(Redirected from Occupation)
- See also work.
- One of the best maxims in determining our course in life is, to select, at the outset, that in which virtue and principle will be least likely to be put to a test, and in which, from the nature of the calling, a man may bring around him such associations and influences as will be an auxiliary in keeping him in the path of virtue.
- Albert Barnes, reported in Josiah Hotchkiss Gilbert, Dictionary of Burning Words of Brilliant Writers (1895), p. 437.
- I heard my mother remark occasionally: 'A man who accepts a job under anyone is a slave.' That impression became so indelibly fixed that even after my marriage I refused all positions. I met expenses by investing my family endowment in land. Moral: Good and positive suggestions should instruct the sensitive ears of children. Their early ideas long remain sharply etched.
- Yukteswar Giri Autobiography of a Yogi (1946)
- In the interests of the ideal of maximum output, [our society] judges men by their fitness for jobs, not jobs by their fitness for men.
- John Passmore, The Perfectibility of Man, p. 280
Hoyt's New Cyclopedia Of Practical Quotations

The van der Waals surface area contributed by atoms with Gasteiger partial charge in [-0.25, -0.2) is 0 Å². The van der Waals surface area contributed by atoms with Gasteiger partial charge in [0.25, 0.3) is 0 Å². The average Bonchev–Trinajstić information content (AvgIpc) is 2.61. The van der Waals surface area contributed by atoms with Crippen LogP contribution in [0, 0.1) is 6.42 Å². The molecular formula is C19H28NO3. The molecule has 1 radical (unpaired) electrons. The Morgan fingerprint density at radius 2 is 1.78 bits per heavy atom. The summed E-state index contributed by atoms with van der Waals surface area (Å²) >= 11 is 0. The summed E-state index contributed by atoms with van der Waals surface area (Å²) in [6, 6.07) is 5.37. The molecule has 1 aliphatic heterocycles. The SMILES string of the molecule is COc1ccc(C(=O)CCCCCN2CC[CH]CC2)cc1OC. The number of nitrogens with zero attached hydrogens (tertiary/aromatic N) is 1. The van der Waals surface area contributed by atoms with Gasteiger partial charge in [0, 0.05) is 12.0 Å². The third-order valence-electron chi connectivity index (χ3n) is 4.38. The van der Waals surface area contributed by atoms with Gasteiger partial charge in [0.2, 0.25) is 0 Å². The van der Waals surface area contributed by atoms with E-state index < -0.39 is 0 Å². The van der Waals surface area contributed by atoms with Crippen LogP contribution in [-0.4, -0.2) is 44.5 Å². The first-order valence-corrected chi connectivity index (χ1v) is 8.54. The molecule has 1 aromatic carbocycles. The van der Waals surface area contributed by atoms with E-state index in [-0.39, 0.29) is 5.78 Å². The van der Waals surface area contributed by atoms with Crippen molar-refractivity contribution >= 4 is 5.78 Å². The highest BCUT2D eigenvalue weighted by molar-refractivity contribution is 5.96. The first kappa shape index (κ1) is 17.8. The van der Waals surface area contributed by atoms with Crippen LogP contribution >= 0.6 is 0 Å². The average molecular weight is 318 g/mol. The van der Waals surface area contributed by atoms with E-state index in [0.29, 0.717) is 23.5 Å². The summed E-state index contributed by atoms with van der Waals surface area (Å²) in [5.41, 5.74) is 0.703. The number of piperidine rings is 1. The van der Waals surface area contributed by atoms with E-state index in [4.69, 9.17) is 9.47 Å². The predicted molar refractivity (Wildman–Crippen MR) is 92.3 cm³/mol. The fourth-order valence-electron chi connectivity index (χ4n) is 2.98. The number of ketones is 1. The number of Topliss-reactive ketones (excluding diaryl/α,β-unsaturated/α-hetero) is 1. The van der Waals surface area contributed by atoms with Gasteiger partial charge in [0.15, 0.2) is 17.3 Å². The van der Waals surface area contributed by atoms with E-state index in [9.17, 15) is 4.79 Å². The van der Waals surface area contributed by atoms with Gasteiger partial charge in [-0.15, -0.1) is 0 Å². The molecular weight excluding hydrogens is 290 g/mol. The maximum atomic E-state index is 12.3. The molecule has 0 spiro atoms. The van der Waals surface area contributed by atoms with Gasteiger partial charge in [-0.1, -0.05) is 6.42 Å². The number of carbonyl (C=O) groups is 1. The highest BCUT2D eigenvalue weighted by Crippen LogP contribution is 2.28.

- Quotes reported in Hoyt's New Cyclopedia Of Practical Quotations (1922), p. 565-66.
- I hold every man a debtor to his profession; from the which as men of course do seek to receive countenance and profit, so ought they of duty to endeavor themselves, by way of amends, to be a help and ornament thereunto.
- Bacon, Maxims of the Law, Preface.
- Quam quisque novit artem, in hac se exerceat.
- Translation: Let a man practise the profession which he best knows.
- Cicero, Tusculanarum Disputationum, I. 18.
- The ugliest of trades have their moments of pleasure. Now, if I were a grave-digger, or even a hangman, there are some people I could work for with a great deal of enjoyment.
- Douglas Jerrold, Jerrold's Wit, "Ugly Trades".
- And sure the Eternal Master found
The single talent well employ'd.
- Samuel Johnson, On the Death of Robert Levet, Stanza 7.
- The hand of little employment hath the daintier sense.
- Thus Nero went up and down Greece and challenged the fiddlers at their trade. Æropus, a Macedonian king, made lanterns; Harcatius, the king of Parthia, was a mole-catcher; and Biantes, the Lydian, filed needles.
- Jeremy Taylor, Holy Living, Chapter I, Secion I, "Rides far Employing Our Time".
- Klopsch, Louis, 1852-1910 (1896). Many Thoughts of Many Minds.